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OIXCK our foes to invade us have long been £-3 preparing,

'Tis clear they consider we've something worth sharing,

Ami for th.ii mean to visit our shore; It behoves us, however, with spirit to meet 'em; And tbo* 'twill be nothing uncommon to beat 'em,

W'c must try how they'll take it once more.

So fill,fill your grasses,and be this the toosf given,

Here'sEngland for ever,thc laud,boys,w e live in.

Here's a health to our tars on the wild ocean

raging,. Perhaps even now some broadsides are exchanging, . M e'll on shipboard and join in the fight; And when with the toe we are firmly engaging, Till the fire of our guns lulls the sea in its raging, On our country we'll think with delight.

On that throne where once Alfred in glory was

seated, Long, long may ourKing by his people be greeted,

O, to guard him we'll be of one mind! Way Religion, Law, Order, be strictly defended, And continue the blessings they first were intended, In union the nation to bind.

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Says I to sweetheart Poll,4

If ever I come back,
We'll laugh and sing, tol de rol loi,

If not, remember Jack.

T&fortin smooth and rough,

The wind would chop and veer,
Till hard knocks I'd nab'd enough',

On board of a privateer!
Propt with a wooden peg,

Poll, I thought would bid me pack j
So was forc'd, d'ye see, to beg,

And it was, pray remember Jack.

I ax'd as folks hove by,

And show'd my wooden pin;
Young girls would sometimes sigh,

And gaping lubbers grin.
In vain I'd often bawl,

My hopes were ta'en aback, And my share of coppers smalt> i So pray remember Jack.

One day my lockers bare,

And toggs all tattered grown,
I twigs'd a pinnace fair,

Well rigg'd, a-bearing down-.
'Twas Poll, she look'd so spruce,

"What! thus," says she, " come back V My tongue forgot it's use,

And pray remember Jack.

What matters much to prate!

She'd shiners sav'd a few;
Soon I became her mate,

Warnt Poll a sweetheart true? -1%,'' Then

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But hark!—on the silence of night,

My Adda's accents I hear!
And, mournful, beneath the wan light,

I see her lov'd image appear;
O, Maraton!—haste thee, she cries,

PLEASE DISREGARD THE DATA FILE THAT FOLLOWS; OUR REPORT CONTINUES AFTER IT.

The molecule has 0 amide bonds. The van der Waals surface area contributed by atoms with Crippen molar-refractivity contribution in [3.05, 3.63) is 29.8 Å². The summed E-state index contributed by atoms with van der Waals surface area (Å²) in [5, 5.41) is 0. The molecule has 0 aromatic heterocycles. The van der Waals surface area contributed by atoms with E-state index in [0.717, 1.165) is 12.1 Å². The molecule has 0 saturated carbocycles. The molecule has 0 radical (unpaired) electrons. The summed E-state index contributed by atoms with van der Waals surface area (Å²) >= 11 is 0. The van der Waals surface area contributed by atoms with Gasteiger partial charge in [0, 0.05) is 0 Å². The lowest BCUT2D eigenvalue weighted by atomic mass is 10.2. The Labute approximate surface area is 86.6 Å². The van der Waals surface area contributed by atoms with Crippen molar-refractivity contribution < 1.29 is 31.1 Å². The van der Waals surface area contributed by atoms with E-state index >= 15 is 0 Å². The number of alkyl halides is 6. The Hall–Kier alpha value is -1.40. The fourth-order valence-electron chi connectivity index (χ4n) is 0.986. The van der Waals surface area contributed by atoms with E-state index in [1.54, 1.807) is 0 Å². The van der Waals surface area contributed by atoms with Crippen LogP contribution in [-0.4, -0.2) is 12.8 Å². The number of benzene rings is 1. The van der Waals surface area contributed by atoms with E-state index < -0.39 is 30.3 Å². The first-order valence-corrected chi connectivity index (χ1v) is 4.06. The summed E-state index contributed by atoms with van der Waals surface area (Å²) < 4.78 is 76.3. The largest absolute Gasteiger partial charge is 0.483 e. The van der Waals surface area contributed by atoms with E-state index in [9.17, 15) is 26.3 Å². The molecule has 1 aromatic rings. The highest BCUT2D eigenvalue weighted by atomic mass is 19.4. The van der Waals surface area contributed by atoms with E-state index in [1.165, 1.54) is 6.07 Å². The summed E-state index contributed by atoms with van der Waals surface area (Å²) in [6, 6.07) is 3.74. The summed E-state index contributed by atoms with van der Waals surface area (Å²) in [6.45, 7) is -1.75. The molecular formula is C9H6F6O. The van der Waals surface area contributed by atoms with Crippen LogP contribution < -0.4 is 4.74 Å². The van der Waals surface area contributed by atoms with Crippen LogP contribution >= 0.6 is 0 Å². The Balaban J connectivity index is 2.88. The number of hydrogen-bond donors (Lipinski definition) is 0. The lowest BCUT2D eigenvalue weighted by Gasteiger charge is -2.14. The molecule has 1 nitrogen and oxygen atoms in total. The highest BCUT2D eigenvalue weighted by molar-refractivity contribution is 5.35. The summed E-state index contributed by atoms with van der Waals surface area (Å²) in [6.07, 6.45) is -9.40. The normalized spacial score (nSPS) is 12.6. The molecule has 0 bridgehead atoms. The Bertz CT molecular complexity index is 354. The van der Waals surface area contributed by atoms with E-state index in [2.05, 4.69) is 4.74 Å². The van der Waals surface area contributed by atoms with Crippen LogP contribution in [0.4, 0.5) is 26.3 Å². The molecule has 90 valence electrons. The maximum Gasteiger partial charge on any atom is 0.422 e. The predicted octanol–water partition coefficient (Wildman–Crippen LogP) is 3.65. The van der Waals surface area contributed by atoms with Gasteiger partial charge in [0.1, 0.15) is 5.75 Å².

Here the reign of oppression is o'er}
The tyrant is robb'd of his prize,

And Adtla sorrows no more.

SEE the dawn how it rises, in golden array, While the horn sounds the summons to join iu the chase; Hark, the dogs, with their horses, now weleome the day, When with sport and true concord we hunters embrace. The hounds are abroad, see the breaking of day; From the cover, the cover, unkennel the fox, Attend ro the cry, hark away, hark away, We'll bound qver mountains and rocks.

While we sweep o'er the hills, or the mountains

a.-cend,

Or through rapid rivers our steeds swiftly guide,

jNn dangerwe fear that can hunting attend,

True courage was ne'er to a sportsman denied.

The hounds are abrtmd, &c.

Then lcavc,for a while, the soft arms of your fair; SeeAiu'ii.a,to tempt you, has nature display 'd; The sports of Diana the morning must share, Then to friendship and love let due tribute he paid.

The hounds are abroad, &c.

': LET

T ET bards elate of Sue and Kate, -ULi And Moggy take their fill, O; And pleas'd rehearse in jingling verse,

The Lass of Richmond Hill, O,

The Lass of Richmond Hill, O.
A lass more bright, my am'rous flight,

Impell'd by love's fond workings,
Shall fondly sing, like any thing,
'Lis charnung Peggy Perkins.

Peggy Perkini) &c.

Some men compare the fav'rite fair

To every thing in nature;
Her eyes divine, are suns that shine,

And so on with each feature.
Leave, leave, ye fools, these hackney'd rules,

And all such subtile quirkings;
Sun, moon, and stars, are all a farce,

Compar'd to Peggy Perkins.

Peggy Perkins, &c.

Each twanging dart that through my heart

From Cupid's bow has morrie'd,
Were it a tree—why I should be

For all the world a forest!
Five hundred fops with shrugs and hop?,

And leers, and smiles, and smirkjngs,
Most willing she would leave for me—

Oh what a Peggy Perkins!

Peggy Perkins, &c.

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